Should Milagros walk the streets dressed like THAT? In one of the episodes of Muñeca Brava, our long-legged heroine gets all dolled up in a tight outfit to go dancing. Sister Cachetes isn't so sure about this. She says:
Pero igual me voy a quedar rezando para que no te pase nada, ¡y ojo!
But I'll nonetheless stay here praying that nothing happens to you, and careful!
Captions 15-16, Muñeca Brava 18 - La Apuesta - Part 4Play Caption
Ah, ¿sí? ¿Ojo con qué? ¿Ojo con qué? No me va a pasar nada.
Oh, yeah? Careful of what? Careful of what? Nothing is going to happen to me.
Captions 17-18, Muñeca Brava 18 - La Apuesta - Part 4Play Caption
In case you didn't realize that "ojo" literally means "eye," the good nun points to her eye as she speaks. In Argentina, this is a very common gesture that means, "careful!" or "watch out!".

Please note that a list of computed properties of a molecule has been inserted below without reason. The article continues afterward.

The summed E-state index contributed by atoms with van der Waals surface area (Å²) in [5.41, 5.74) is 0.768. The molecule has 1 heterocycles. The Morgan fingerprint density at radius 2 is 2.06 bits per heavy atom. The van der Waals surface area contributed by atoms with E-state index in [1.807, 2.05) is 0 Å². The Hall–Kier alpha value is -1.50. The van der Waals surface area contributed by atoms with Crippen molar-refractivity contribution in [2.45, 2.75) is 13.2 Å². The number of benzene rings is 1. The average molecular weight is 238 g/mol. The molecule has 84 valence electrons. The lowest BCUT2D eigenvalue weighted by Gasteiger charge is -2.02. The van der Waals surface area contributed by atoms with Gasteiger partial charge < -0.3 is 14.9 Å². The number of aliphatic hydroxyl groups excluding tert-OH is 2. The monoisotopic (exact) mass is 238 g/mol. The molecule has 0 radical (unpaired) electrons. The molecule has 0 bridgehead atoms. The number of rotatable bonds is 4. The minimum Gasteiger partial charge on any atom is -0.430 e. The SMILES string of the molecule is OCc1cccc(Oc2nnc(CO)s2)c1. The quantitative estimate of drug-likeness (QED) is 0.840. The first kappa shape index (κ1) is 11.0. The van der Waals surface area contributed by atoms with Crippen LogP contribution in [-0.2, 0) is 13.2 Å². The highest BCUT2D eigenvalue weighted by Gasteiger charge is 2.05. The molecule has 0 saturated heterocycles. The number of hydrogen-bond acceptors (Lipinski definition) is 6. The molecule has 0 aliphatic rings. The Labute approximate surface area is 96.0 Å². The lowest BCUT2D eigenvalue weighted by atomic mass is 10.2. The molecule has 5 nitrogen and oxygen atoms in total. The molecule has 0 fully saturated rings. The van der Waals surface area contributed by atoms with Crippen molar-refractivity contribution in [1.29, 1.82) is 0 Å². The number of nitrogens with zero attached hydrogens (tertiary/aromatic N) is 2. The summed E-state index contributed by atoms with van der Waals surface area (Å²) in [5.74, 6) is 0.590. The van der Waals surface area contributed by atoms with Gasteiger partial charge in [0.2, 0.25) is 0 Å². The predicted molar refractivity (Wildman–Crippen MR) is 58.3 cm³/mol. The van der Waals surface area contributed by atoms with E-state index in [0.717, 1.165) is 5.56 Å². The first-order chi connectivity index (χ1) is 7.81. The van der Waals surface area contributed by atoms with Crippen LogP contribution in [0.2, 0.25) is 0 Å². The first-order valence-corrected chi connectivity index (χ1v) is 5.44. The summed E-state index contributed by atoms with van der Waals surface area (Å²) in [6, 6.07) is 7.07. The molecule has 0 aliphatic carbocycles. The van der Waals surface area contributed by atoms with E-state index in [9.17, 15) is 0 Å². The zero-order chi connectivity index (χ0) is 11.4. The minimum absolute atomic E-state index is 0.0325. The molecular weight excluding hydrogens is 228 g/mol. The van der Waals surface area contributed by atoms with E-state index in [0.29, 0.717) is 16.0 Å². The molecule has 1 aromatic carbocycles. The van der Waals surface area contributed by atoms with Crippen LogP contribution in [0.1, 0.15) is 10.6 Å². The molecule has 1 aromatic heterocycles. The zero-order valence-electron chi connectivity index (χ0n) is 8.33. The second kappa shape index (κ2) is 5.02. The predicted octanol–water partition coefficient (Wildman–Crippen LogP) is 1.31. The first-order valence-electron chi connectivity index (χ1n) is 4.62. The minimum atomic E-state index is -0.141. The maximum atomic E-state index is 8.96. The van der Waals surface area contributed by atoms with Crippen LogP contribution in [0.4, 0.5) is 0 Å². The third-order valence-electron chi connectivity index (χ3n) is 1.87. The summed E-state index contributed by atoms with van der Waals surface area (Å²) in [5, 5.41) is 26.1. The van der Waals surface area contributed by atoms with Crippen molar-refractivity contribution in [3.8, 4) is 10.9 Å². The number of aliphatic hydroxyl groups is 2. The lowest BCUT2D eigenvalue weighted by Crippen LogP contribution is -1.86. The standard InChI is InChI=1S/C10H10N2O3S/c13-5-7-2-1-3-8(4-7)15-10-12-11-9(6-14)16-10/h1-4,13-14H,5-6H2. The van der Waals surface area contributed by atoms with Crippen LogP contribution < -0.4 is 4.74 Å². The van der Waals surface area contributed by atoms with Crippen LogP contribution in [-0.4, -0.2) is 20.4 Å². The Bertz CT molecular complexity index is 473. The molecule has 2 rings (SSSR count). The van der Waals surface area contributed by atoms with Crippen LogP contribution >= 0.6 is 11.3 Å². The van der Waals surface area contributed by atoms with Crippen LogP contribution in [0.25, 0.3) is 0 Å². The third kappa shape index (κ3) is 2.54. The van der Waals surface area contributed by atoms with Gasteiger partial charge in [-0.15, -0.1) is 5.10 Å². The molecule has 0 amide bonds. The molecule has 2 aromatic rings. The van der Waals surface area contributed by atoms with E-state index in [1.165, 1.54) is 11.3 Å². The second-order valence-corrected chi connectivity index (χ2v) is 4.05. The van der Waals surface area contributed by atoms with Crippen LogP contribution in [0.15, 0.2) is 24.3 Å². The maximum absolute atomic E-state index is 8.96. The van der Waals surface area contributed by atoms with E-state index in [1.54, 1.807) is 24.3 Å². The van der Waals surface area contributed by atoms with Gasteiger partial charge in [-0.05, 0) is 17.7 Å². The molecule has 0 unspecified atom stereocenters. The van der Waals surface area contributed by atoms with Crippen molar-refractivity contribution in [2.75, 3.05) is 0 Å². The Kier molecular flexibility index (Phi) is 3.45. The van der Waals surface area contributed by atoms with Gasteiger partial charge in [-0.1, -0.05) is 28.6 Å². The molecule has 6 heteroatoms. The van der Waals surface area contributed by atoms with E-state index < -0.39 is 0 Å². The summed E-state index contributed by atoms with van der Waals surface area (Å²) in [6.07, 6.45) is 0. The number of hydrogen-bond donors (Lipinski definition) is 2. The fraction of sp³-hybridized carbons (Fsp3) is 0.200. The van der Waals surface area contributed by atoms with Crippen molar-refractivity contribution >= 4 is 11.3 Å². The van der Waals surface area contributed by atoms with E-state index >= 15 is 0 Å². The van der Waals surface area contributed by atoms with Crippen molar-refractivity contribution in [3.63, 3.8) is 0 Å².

In fact, you can silently point to your eye without saying a word and still be understood to be issuing a warning. Outside of Argentina, throughout Latin America and in Spain, the exclamation "¡Ojo!" is used and understood as well.
Note that Mili responds "¿Ojo con qué?" ("Careful of what?"). If you want to warn someone to be careful of something or someone in particular, use the preposition "con." Here are a few examples:
¡Ojo con los perros!
Careful of the dogs!
¡Ojo con los niños!
Watch out for the boys!
¡Ojo con los verbos irregulares en español!
Watch out for irregular verbs in Spanish!
Ojo could be replaced by guarda, and the meaning would be much the same.
¡Guarda con el escalón, te vas a tropezar!
Watch out for the step, you´re going to trip!
If you want to be more formal, you would go with cuidado. For example, you will often see this used on signs:
Cuidado con el perro
Beware of the dog